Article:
Edward Crankshaw





Edward Crankshaw


Born
in London, The United Kingdom
January 03, 1909

Died
November 30, 1984

Genre


Edward Crankshaw (3 January 1909 – 30 November 1984), was a British writer, translator and commentator on Soviet affairs.

Born in London, Crankshaw was educated in the Nonconformist public school, Bishop's Stortford College, Hertfordshire, England. He started working as a journalist for a few months at The Times. In the 1930s he lived in Vienna, Austria, teaching English and learning German. He witnessed Adolf Hitler's Austro-German union in 1938, and predicted the Second World War while living there.

In 1940 Crankshaw was contacted by the Secret Intelligence Service because of his knowledge of German. During World War II Crankshaw served as a 'Y' (Signals Intelligence) officer in the British Army. From 1941 to 1943 he was assigned to the Bri
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Average rating: 3.61 · 488 ratings · 65 reviews · 25 distinct works · Similar authors
The Shadow of the Winter Pa...

3.73 avg rating — 126 ratings — published 1976 — 6 editions
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The Fall of the House of Ha...

3.65 avg rating — 77 ratings — published 1963 — 6 editions
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Bismarck

3.70 avg rating — 70 ratings — published 1981 — 9 editions
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Gestapo

3.58 avg rating — 53 ratings — published 1956 — 15 editions
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Maria Theresa

3.19 avg rating — 37 ratings — published 1983 — 8 editions
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The Habsburgs

3.19 avg rating — 21 ratings — published 1971 — 7 editions
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Khrushchev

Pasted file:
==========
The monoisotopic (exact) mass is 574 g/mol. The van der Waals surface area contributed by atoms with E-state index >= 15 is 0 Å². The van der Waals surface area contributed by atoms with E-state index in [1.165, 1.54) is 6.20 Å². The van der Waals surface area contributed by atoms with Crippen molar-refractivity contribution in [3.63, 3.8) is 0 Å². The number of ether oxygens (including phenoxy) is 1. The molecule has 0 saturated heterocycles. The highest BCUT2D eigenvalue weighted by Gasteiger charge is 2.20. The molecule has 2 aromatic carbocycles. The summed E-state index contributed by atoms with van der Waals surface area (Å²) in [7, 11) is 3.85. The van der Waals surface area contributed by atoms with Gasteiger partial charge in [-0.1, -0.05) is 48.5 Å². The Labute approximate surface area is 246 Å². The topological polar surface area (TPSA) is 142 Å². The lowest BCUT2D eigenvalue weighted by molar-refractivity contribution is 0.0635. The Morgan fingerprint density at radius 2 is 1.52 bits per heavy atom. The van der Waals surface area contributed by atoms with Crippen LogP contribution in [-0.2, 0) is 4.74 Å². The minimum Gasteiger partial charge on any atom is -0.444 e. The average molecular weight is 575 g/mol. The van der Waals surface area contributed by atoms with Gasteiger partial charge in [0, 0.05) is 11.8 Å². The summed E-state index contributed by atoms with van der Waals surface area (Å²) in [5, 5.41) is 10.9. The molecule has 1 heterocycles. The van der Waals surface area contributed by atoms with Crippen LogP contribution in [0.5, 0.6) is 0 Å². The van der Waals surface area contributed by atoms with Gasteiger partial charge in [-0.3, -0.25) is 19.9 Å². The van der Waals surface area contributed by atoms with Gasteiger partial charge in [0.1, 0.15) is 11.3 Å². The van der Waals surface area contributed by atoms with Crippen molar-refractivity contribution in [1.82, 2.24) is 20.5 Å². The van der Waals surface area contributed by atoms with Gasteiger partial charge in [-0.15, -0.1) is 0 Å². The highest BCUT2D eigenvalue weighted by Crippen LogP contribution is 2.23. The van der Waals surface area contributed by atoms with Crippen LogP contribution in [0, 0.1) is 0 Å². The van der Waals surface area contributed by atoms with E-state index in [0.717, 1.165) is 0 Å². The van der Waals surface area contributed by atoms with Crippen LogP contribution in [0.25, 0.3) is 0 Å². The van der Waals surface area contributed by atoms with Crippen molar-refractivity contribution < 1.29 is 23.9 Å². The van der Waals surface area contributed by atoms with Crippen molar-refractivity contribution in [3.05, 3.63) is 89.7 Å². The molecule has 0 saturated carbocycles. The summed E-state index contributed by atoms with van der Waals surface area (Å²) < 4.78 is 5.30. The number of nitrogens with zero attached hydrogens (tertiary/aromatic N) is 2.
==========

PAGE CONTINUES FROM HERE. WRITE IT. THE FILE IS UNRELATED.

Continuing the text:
3.38 avg rating — 16 ratings — published 1966 — 11 editions
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Tolstoy

4.71 avg rating — 7 ratings — published 1974 — 7 editions
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Krushchev Remembers

really liked it 4.00 avg rating — 6 ratings
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Russia Without Stalin

really liked it 4.00 avg rating — 3 ratings — published 1956
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More books by Edward Crankshaw…
“[Aftermath of the assassination of Tsar Alexander II in 1881]

What happened to the conspirators - Zhelyabov already in prison, Perovskaya, Kibalchich and the three surviving bombers - is that they were all hanged. This last public execution to be staged in Russia took place before a crowd of some 80,000. It was the youngest of the conspirators, eighteen-year-old Rysakov, who broke down in prison, confessed, begged for mercy, exposed as many of his comrades as he could. It did not save him from the scaffold. And on the scaffold the others coldly turned away from him, exchanging last words among themselves, leaving Rysakov to die quite alone. It was the execution of the Decembrists all over again, except that one of the hanged was a woman. There was no proper drop, only stools to be kicked away, and the stools were too low for a quick kill. Worst of all, Mikhailov's noose slipped, not once, but twice. He was heavier than the executioner, who was drunk, had bargained for. He had to be lifted up and rehanged. All took some minutes to die. Russia still had not learnt even how to hang.”
Edward Crankshaw, The Shadow of the Winter Palace: Russia's Drift to Revolution 1825-1917

“Arbitrary government operating by force, by terror, must destroy the best, the boldest dissenters in sheer self-defence; soon it finds itself destroying all who, on the one hand, do not actively assist it or, on the other, do not passively submit.”
Edward Crankshaw, Khrushchev

“The man who did the shooting was a civilian, Peter Kakhovsky, a gifted intellectual of extreme purity of motive in whom the conviction of the necessity of regicide burned with a gem-like flame. Determined to kill, expecting to die, this brilliant and terrible apparition, his slender form bundled up in a sheepskin coat, his delicate features surmounted by a shabby top hat, shot to kill with that indiscriminate ruthlessness which was later to characterise a whole generation of revolutionary terrorists. If he could not yet murder the Tsar, he would do the next best thing.”
Edward Crankshaw

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